Thirty years ago, Mark Anderson sat down with a copy of the newspaper and a pen. He circled four, maybe five ads. By nightfall, he’d found his new home: a bachelor apartment for $350 a month in Lower City, a part of Hamilton beneath the brow of the Niagara Escarpment.

Fast-forward to 2018, and Anderson was again looking for a place to live in Steel City. This time, he opened up But as he scrolled and scrolled, he couldn’t find a single apartment he could afford on his disability allowance. He eventually found a basement spot — actually just lucked into it, he says.

“It’s warm,” says Anderson. “I’ve got a fridge. It’s secure.”

Anderson is one of the lucky ones. As more and more Torontonians flee sky-high housing costs and big-city stress for the “oasis of value and space” of Hamilton, hundreds of low-income residents have been driven out of once-affordable neighbourhoods.

The scramble for affordable rental housing has become increasingly desperate, as the exodus from Toronto has grown – a trend that has accelerated since the pandemic hit in March 2020, as more urban professionals who can work remotely retreat to the area.

The city has struggled to cope with nearly 15 tent cities, and the number of homeless people is believed to have increased significantly in 2020.

The situation is coming to an angry head: in December, local activists staged a two-week protest at city hall, demanding that the city cut 50 per cent of the police budget and divert some of it to housing initiatives — while also dedicating its $567,000 budget surplus to alleviate the crisis.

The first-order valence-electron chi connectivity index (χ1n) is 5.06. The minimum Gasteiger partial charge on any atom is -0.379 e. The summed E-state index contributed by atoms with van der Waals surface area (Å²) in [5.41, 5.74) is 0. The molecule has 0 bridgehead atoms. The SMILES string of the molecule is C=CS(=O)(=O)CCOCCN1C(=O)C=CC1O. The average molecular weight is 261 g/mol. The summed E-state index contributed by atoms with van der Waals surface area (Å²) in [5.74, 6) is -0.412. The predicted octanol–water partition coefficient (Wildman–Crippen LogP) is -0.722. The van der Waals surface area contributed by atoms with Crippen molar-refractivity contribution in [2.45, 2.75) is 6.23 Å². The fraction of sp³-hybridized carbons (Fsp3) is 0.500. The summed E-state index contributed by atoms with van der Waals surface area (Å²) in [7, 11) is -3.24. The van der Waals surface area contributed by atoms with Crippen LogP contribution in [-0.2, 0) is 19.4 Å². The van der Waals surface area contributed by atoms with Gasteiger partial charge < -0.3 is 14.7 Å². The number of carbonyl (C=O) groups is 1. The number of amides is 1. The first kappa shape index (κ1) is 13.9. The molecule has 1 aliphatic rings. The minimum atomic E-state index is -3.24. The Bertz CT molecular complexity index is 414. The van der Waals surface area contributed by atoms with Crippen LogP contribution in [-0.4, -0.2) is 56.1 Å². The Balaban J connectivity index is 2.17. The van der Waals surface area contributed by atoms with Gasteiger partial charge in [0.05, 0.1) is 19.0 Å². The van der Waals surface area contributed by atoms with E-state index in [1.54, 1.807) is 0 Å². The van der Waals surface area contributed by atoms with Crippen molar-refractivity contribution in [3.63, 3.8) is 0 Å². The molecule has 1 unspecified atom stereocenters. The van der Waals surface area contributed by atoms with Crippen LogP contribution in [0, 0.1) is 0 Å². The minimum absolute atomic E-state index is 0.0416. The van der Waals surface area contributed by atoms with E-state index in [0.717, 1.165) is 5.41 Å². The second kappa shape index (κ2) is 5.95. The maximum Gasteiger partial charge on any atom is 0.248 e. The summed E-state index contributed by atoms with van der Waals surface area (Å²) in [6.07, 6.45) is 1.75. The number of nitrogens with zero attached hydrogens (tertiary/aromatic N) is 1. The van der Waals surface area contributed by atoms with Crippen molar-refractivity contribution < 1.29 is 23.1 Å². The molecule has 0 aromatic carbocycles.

Hamilton’s population is about 550,000, making it the 10th largest city in Canada. [Photo © Talar Stockton]

Mayor Fred Eisenberger refused, telling CBC Hamilton that halving the police budget was “not a rational notion.”

Anderson says his experience with the city’s housing market has shattered his expectations of affordability. He says he believes housing has become a commodity for well-heeled investors, not a necessity for residents who need a home.

Case in point: In just six years, the average rent in Hamilton has soared by 39 per cent, from $813 a month in 2014 to $1,133 in 2020. In 2019, the city saw the largest annual jump in rent rates in the country — 25 per cent, according to

In 2019, almost half of the city’s renters – 45.4 per cent – were in unaffordable housing, paying a third or more of their income for rent, according to the Social Planning and Research Council of Hamilton.

Ironically, the crisis is largely the result of what some hail as a success story for the city. For the past decade, the city nicknamed the Hammer after its gritty working-class history and steel-driven economy has been making a name for itself as hip. Cool. Young.

It was the result of a major push by the city to revitalize the downtown in the 1990s, after decades of decay. Now, it is also called the “Ambitious City,” and “Canada’s Brooklyn,” and slogans such as “Art is the New Steel” and “You can do anything in Hamilton” have swept the city of about 550,000.

The MacNab tunnel goes underneath Hunter Street in downtown Hamilton, which has seen a revival after decades of decay. [Photo © Talar Stockton]

Hamilton’s transformation has boosted the local economy. In 2019, unemployment dropped to 3.5 per cent for the first time in decades. That same year, the city collected a record $1 billion in building permits in eight months. It was all looking up in the Hammer.

But not for everybody.